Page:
The large community of HABARANA Sri Lanka stands on a key road intersection near Polonnaruwa, Anuradhapura, and Dambulla (also close to Sigiriya and Ritigala). While it has a reasonable selection of hotels, it is mostly helpful as a base for seeing any of the Cultural Triangle’s key attractions. It’s also the best site to start trips to the national parks of Minneriya and Kaudulla, which offer some of the best chances to see elephants in Sri Lanka.
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Habarana Sri Lanka
The large community of HABARANA stands on a key road intersection near Polonnaruwa, Anuradhapura, and Dambulla (also close to Sigiriya and Ritigala). While it has a reasonable selection of hotels, it is mostly helpful as a base for seeing any of the Cultural Triangle’s key attractions. It’s also the best site to start trips to the national parks of Minneriya and Kaudulla, which offer some of the best chances to see elephants in Sri Lanka.
The major attraction in Habarana is the picturesque Habarana Lake, which can be visited in about 90 minutes along a short boardwalk. If you prefer, various hotels and tour organisations offer elephant rides by the lake and other sites (about $25 per hour). When you watch these gigantic animals wandering around town amid a sea of chains, you could feel just as anxious as the elephants themselves.
National Park Kaudulla
Kaudulla National Park, about 22 kilometres north of Habarana, was established in 2002 to connect with Wasgamuwa and Minneriya national parks to the south and Somawathiya National Park to the north and east, thereby providing an additional link in the elephant migration corridor. The focal point, like Minneriya, is a lake named Kaudulla Tank, where elephants congregate when there is no more water. August through December are the best months to visit. In September and October, which is a little later than Minneriya’s “Gathering” period, up to 200 elephants congregate at the tank. During the dry season, much of the park is buried beneath water, making sightings of elephants more difficult. Other fauna that live in the park’s mix of grasslands and scrubby woodlands, in addition to a generally broad assortment of birds, include sambar deer, monkeys, and the inevitable—though exceedingly occasionally spotted—leopards and sloth bears.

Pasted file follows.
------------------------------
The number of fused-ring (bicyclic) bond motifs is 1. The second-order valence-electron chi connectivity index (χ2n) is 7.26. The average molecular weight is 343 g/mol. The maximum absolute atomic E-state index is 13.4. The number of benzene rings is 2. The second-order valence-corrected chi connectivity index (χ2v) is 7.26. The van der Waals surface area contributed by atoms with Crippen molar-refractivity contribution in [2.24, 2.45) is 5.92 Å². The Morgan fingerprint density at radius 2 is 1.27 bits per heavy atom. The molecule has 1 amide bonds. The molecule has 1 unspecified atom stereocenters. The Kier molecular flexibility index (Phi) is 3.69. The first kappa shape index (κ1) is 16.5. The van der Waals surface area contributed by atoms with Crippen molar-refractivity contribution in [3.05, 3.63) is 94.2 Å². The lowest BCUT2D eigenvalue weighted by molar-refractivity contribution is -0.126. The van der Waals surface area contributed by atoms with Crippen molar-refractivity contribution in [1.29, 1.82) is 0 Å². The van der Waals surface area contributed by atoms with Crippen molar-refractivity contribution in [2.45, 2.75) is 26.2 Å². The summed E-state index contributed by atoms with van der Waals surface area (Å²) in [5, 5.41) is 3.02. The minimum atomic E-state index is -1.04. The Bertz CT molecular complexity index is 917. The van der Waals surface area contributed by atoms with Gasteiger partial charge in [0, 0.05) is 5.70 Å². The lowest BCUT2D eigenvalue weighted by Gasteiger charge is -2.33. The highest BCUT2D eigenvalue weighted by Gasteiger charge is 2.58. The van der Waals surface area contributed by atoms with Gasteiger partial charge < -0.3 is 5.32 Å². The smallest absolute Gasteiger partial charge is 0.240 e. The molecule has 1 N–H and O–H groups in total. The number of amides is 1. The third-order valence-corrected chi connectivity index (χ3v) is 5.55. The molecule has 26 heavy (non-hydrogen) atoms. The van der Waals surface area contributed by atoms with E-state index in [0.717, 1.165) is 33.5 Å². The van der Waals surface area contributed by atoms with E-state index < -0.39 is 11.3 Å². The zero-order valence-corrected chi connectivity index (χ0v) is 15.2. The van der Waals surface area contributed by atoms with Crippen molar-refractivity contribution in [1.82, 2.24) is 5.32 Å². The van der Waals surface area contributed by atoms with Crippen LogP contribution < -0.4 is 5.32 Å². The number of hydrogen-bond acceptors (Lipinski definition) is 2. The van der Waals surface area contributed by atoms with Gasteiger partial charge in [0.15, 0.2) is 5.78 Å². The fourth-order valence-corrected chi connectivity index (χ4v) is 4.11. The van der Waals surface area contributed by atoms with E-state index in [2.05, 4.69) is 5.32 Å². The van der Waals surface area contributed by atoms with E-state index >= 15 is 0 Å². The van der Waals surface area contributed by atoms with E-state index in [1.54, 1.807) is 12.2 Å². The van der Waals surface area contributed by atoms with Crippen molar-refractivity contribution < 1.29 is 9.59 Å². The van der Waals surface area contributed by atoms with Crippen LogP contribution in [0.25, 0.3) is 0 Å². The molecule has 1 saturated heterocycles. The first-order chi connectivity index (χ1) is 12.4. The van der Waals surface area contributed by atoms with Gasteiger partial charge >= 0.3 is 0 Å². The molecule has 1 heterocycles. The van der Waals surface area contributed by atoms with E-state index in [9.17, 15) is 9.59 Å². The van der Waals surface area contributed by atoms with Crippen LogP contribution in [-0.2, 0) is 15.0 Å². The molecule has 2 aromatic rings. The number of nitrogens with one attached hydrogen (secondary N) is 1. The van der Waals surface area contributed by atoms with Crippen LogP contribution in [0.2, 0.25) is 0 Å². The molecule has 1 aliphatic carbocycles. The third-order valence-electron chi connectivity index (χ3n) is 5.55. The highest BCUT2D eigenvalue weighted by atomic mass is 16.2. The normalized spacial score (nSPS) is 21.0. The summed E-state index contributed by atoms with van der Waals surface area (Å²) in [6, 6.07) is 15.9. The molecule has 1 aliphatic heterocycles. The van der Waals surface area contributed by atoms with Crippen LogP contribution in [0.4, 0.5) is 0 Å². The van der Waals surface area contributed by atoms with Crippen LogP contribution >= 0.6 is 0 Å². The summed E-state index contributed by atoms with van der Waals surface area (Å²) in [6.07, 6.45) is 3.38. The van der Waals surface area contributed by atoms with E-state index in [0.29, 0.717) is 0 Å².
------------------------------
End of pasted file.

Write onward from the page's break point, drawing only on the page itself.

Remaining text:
The intriguing relics of the Ritigala forest monastery are hidden away to the north of Habarana, on the incline of a thickly forested mountainside protected by the Ritigala Strict Nature Reserve. The monastery is built atop a peak that is thought to represent Aristha from the Ramayana, the location from which Hanuman sprang back to India from Lanka after discovering where Sita was imprisoned. The more mundane answer is that the location is higher and wetter than the surrounding plains, allowing for a greater diversity of plant species. Hanuman is said to have travelled by Ritigala again later, carelessly dropping one of the chunks of Himalayan mountain he was transporting back from India for medical herbs (other fragments fell to the ground near Unawatuna and Haggala).
Ritigala’s isolation drew hermits seeking solitude, and they began to settle here as early as the third century BC. Pamsukulikas, or “rag robes,” refer to the promise made by these monks to wear only rags that had been discarded or collected from corpses. In the ninth century, an order of ascetic and secluded monks moved to Ritigala and dedicated their lives to extreme austerity. The order appears to have been created in an effort to reestablish traditional Buddhist teachings in response to the lavish lifestyle offered to the island’s clergy. Sena I (831–851 AD) was so moved by the order’s renunciation that he built them a splendid new monastery at Ritigala and donated lands and slaves to it; the majority of the ruins that you see today date from this period.
Ritigala is a mysterious and interesting spot, made all the more so by its remote location amid undisturbed lush woodland and the absence of tourists. Despite intensive archaeological work, the original purpose of practically everything you see now is still mostly unknown. Some of the complex has been painstakingly reconstructed, while others remain concealed in the forest. One striking feature of the site is the complete lack of residential buildings; it appears that the monks exclusively lived in the various tunnels dispersed throughout the woodland.